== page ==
Design for Readers, Not Against Them

When I quit my editing job at Wired in 2012 to spend more time with my startup, Contextly was focussed on helping readers dive deeply into a story, via smart related links at the end of stories.

I was frustrated then at the state of digital publishing tools and the lack of innovation in the news media generally.

I still am.

After all, one of the benefits of digital publishing over paper publishing is the ability of readers to find stories that aren’t that day’s stories.

We found that readers *really* respond to smart related recommendations pointing them into a publisher’s archives. Readers are curious.

But one of the things we realized is that not all readers are in deep dive mode.

Readers show up to a news story with a range of motivations. Sometimes a reader getting to the end of a story is done with the topic.

The paper analog of this is turning the pages in a magazine or jumping to a different section of the paper.

So we expanded our recommendations to include an Explore section, which let readers find other new content and also surface evergreen content. (We define “evergreen” as an story that’s older than 3 weeks that’s still giving value to readers, which we can algorithmically determine based on audience behavior). We’ll also put in personalized recommendations for return readers.

This gives a far better recommendation mix than common, naive strategies like the top 5 most popular stories or the five most recent stories.

The goal then is to create pathways for readers with varying goals; from killing time to diving deeply into a specific topic.

We then tackled an even harder problem: following a story. It’s a common thing for readers to do, as evidenced by the common question: “Have you been following the story about Samsung Note 7 batteries/water poisoning in Flint/the Warriors/etc?”.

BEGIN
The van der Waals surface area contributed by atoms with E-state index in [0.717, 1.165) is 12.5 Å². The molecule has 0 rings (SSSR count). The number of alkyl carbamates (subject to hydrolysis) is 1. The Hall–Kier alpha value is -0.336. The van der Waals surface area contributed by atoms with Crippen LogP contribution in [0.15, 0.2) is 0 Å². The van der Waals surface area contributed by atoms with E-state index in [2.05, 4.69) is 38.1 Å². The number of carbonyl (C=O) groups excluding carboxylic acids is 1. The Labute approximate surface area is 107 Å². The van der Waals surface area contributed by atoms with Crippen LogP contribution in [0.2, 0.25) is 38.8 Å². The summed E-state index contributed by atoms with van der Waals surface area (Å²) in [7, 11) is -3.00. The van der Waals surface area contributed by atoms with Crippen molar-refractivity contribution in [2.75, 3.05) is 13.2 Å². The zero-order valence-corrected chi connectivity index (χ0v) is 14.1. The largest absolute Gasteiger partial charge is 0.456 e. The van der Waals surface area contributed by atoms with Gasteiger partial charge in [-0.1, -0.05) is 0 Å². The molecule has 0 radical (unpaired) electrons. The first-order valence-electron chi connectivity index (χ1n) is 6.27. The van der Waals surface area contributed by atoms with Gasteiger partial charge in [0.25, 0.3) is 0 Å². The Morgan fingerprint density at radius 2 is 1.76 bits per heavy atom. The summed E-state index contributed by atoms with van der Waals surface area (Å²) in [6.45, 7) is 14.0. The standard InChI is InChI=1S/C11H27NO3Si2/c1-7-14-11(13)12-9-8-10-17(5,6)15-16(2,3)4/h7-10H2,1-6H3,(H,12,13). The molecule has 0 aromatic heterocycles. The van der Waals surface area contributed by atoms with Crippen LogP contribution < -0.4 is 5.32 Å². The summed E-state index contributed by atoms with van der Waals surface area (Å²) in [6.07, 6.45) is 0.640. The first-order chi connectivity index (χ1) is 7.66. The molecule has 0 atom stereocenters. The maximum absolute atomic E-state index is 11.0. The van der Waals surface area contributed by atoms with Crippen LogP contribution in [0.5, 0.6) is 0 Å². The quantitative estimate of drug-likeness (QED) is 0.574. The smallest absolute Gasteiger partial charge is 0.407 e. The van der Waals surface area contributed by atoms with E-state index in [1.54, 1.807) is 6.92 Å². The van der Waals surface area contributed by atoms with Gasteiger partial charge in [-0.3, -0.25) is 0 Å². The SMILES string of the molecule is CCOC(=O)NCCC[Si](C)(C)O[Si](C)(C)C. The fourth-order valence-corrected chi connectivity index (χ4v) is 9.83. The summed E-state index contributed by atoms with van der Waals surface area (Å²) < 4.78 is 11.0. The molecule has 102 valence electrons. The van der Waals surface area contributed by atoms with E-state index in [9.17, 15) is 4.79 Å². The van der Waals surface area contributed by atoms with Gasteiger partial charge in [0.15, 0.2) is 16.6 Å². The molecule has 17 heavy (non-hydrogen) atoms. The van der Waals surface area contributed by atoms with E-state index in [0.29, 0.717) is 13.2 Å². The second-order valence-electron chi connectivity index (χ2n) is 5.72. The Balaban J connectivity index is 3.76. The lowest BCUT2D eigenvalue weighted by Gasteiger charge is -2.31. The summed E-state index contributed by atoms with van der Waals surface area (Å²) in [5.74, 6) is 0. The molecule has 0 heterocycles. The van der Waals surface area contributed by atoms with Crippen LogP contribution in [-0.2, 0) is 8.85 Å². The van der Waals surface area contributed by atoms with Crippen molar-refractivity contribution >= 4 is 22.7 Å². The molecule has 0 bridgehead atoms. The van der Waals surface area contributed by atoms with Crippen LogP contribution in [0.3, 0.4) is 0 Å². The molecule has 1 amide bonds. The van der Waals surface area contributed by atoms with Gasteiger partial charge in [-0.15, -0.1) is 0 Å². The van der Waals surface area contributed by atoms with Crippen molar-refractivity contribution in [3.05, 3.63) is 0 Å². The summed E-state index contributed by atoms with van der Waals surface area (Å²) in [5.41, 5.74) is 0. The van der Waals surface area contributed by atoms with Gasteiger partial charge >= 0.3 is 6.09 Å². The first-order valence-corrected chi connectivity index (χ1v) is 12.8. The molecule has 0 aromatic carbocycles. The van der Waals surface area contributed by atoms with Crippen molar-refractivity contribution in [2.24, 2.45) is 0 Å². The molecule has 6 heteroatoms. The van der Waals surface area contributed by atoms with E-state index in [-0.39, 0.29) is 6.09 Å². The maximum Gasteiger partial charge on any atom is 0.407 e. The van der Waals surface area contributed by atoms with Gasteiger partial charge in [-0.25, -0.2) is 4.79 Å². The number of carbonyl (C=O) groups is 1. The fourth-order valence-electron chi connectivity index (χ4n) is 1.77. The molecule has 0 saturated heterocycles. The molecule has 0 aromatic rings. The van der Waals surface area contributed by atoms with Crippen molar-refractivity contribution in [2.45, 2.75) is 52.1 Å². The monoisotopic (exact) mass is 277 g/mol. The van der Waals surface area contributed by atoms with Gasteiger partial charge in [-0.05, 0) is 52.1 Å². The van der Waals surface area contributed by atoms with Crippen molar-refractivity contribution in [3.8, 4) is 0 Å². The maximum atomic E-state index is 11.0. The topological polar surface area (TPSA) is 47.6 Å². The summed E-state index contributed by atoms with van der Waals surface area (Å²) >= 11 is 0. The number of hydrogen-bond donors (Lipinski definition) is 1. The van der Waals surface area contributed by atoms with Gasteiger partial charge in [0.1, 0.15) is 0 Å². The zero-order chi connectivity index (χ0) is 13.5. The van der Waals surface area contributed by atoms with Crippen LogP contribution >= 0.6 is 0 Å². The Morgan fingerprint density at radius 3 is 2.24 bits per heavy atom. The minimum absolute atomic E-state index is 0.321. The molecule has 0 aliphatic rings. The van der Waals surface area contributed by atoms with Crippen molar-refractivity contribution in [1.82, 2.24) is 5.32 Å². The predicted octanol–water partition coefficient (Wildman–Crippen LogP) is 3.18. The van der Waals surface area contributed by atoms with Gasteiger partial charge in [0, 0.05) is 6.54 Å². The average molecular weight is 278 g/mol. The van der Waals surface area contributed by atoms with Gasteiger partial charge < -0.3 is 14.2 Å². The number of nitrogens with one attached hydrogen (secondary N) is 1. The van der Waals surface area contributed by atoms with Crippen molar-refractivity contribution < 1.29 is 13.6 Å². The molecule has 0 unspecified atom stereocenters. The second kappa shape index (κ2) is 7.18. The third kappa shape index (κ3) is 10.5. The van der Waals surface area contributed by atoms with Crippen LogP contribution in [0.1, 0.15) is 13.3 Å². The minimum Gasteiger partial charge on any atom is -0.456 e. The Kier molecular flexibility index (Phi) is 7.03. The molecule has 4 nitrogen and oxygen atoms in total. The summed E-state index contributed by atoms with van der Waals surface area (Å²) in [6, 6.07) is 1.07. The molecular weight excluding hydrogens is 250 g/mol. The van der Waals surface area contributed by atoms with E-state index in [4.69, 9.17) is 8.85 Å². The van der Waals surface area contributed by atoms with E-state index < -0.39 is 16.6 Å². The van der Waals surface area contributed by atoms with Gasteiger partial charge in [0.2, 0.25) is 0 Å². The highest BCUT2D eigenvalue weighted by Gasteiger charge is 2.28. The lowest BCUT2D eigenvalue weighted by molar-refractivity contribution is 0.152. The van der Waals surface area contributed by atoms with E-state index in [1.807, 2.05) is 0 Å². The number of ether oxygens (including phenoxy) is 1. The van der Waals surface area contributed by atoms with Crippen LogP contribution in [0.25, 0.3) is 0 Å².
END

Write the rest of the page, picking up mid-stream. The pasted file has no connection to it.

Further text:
Those who subscribe to a daily newspaper are much more likely to be able to stay abreast of ongoing stories fairly passively, but one of the things that digital news (and machine learning) makes possible is letting readers expressly say they want to follow a story and then have that sent to them.

So we built the FollowUp button, which goes on every story on a publisher’s site. Readers can subscribe to follow a story, and, if we know it, we’ll send the reader an algorithmic timeline of that story from that site. Then when we detect relevant FollowUps (without using tags or categories!), we’ll notify the reader.

This is very different from being presented with a menu to choose a category like politics, and the results have been quite encouraging. In short, readers don’t just follow big national news stories, they follow stories about their local community (controversial planning decisions or local crime) or about their interests (high school lacrosse).

We used this same thinking to drive development of other features, as well.

We’re not alone, of course. The Washington Post has done a great job since the purchase of the paper by Jeff Bezos of designing “reader-first,” which was one of his explicit goals in 2013

Smart news design serves audience interests, like not missing the next story on the California drought, while building new digital experiences to fulfill those needs, like the FollowUp button does.

This also happens to cater to publisher’s interests — getting reader’s email addresses, having a new direct distribution method and getting readers to come back.

That approach is the opposite of all-too-common dark patterns like pop-ups that obscure stories as readers read them, unneeded page jumps, stats-juking photo galleries, ad units disguised as recommendation units, or infinite scroll sites attempting to mimic the Facebook feed, with none of the grace or algorithms.

Those design choices aren’t designed to satisfy readers’ goals — and in many cases, actively and intentionally impede the reader. On some sites, the design feels like an obstacle course intended to keep readers from actually getting to the end of a story, let alone finding another story on that site.

Build for your community; not against it. Readers will reward you for it.

This post is a response to the newly resurrected Carnival of Journalism blogging challenge. The prompt for this month was: Designing for audience behavior…

This post was cross-posted on the Contextly company blog.